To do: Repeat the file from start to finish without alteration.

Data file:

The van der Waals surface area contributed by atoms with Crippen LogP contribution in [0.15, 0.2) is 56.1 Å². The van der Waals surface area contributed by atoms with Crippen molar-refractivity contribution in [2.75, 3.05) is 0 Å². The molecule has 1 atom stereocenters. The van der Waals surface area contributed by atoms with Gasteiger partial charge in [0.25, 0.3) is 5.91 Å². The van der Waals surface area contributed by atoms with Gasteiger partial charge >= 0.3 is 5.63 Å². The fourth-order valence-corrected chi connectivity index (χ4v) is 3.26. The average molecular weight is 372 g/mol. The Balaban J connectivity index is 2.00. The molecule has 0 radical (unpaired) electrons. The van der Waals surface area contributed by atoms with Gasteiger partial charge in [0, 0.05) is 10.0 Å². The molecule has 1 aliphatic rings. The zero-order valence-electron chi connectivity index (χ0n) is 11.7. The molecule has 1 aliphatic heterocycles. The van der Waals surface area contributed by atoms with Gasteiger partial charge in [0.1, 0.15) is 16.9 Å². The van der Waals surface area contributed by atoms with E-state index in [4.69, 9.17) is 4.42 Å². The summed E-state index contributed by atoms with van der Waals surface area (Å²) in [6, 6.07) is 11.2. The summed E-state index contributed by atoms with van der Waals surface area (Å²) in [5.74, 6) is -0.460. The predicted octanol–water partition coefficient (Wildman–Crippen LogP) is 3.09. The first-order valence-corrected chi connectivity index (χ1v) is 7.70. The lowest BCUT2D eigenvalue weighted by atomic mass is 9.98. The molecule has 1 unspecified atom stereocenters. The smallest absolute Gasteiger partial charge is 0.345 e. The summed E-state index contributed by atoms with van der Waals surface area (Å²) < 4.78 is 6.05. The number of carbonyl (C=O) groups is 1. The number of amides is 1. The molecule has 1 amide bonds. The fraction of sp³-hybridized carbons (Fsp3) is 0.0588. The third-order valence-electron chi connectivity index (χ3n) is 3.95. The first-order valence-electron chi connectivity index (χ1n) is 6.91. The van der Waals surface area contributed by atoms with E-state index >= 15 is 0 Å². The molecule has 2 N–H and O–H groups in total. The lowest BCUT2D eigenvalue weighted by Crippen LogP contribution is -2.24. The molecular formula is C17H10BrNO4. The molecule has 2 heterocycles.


The van der Waals surface area contributed by atoms with Crippen LogP contribution in [0.15, 0.2) is 56.1 Å². The van der Waals surface area contributed by atoms with Crippen molar-refractivity contribution in [2.75, 3.05) is 0 Å². The molecule has 1 atom stereocenters. The van der Waals surface area contributed by atoms with Gasteiger partial charge in [0.25, 0.3) is 5.91 Å². The van der Waals surface area contributed by atoms with Gasteiger partial charge >= 0.3 is 5.63 Å². The fourth-order valence-corrected chi connectivity index (χ4v) is 3.26. The average molecular weight is 372 g/mol. The Balaban J connectivity index is 2.00. The molecule has 0 radical (unpaired) electrons. The van der Waals surface area contributed by atoms with Gasteiger partial charge in [0, 0.05) is 10.0 Å². The molecule has 1 aliphatic rings. The zero-order valence-electron chi connectivity index (χ0n) is 11.7. The molecule has 1 aliphatic heterocycles. The van der Waals surface area contributed by atoms with Gasteiger partial charge in [0.1, 0.15) is 16.9 Å². The van der Waals surface area contributed by atoms with E-state index in [4.69, 9.17) is 4.42 Å². The summed E-state index contributed by atoms with van der Waals surface area (Å²) in [6, 6.07) is 11.2. The summed E-state index contributed by atoms with van der Waals surface area (Å²) in [5.74, 6) is -0.460. The predicted octanol–water partition coefficient (Wildman–Crippen LogP) is 3.09. The first-order valence-corrected chi connectivity index (χ1v) is 7.70. The lowest BCUT2D eigenvalue weighted by atomic mass is 9.98. The molecule has 1 unspecified atom stereocenters. The smallest absolute Gasteiger partial charge is 0.345 e. The summed E-state index contributed by atoms with van der Waals surface area (Å²) < 4.78 is 6.05. The number of carbonyl (C=O) groups is 1. The number of amides is 1. The molecule has 1 amide bonds. The fraction of sp³-hybridized carbons (Fsp3) is 0.0588. The third-order valence-electron chi connectivity index (χ3n) is 3.95. The first-order valence-electron chi connectivity index (χ1n) is 6.91. The van der Waals surface area contributed by atoms with E-state index >= 15 is 0 Å². The molecule has 2 N–H and O–H groups in total. The lowest BCUT2D eigenvalue weighted by Crippen LogP contribution is -2.24. The molecular formula is C17H10BrNO4. The molecule has 2 heterocycles.